“The Mucem represents the civilizations of Europe and the Mediterranean. I am at the crossroads between them, so it really spoke to me. I just couldn’t decline the invitation. I once a painted a small wall in L’Estaque, near Marseille, in 2013. I had written “link” in Arabic (referring to the link between Europe and Africa), because that was the thought that Marseille inspired in me. I wanted to leave my mark here. In fact, I had already been imagining what I wanted to do. I had been thinking for a while about the sculpture installed at the Mucem and asking myself where else I could build a sculpture made of soap, other than in Marseille? One thing led to another, and so it happened. Doing this project at the Mucem was the logical choice, because it is at the crossroads between the several worlds in which I live.
I usually paint murals, but I’m also trying to do new things. For example, I am sculpting: one of my sculptures is at the Mucem. It’s made of soap and has been chipped away. I enjoy creating ephemeral pieces, to really stay within the spirit of street art and other forms of art in public spaces, where the work belongs to the public and so can be destroyed, vandalized or covered up.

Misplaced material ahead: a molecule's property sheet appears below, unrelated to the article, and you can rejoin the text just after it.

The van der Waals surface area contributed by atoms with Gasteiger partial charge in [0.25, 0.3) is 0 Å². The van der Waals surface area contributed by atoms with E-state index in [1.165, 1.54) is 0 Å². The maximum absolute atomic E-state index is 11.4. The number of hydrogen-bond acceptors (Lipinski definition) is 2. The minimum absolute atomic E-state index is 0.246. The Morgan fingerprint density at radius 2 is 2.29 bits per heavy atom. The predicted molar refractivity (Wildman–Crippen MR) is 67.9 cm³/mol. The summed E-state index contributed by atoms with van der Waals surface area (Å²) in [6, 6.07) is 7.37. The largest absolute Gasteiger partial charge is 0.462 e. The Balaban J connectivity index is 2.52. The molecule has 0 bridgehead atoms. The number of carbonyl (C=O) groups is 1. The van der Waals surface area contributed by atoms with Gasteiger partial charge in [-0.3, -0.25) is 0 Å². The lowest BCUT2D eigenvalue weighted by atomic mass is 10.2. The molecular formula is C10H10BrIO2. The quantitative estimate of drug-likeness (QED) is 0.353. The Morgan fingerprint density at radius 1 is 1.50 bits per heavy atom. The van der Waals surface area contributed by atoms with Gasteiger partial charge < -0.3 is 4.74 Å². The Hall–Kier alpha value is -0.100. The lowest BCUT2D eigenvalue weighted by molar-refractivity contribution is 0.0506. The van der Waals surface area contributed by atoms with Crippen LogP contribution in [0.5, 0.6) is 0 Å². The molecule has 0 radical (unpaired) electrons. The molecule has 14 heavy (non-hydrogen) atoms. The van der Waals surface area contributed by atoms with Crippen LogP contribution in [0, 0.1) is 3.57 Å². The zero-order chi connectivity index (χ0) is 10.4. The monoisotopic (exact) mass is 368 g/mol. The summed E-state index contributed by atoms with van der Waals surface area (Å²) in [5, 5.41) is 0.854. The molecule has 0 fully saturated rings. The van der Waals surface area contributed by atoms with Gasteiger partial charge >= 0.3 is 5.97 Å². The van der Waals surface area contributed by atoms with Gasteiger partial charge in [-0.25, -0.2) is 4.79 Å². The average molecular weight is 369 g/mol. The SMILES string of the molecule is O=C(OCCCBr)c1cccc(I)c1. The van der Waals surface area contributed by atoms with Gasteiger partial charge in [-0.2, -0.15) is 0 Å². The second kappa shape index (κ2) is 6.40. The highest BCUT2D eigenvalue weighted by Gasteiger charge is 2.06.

For the soap sculpture at the Mucem, I found a quotation from Jean-Claude Izzo in Total Chaos, where he wrote that “Marseille belongs to those who live there”. He also said that we all leave Marseille with something, so to me, this sculpture is a symbolic depiction of the city. I wanted people to take a piece away with them.
The fresco was much more spontaneous. I chose the colour at the last second. I had a phrase in mind and everyone was done in the moment at the Centre for Conservation and Resources (CCR), with no initial sketches. I feel very connected to history and keep lots of things like letters, drawings, and so on, because they all represent memories that hold a lot of value for me, so painting the CCR’s wall had real meaning. The wall wasn’t clean; it had a history. I liked that.”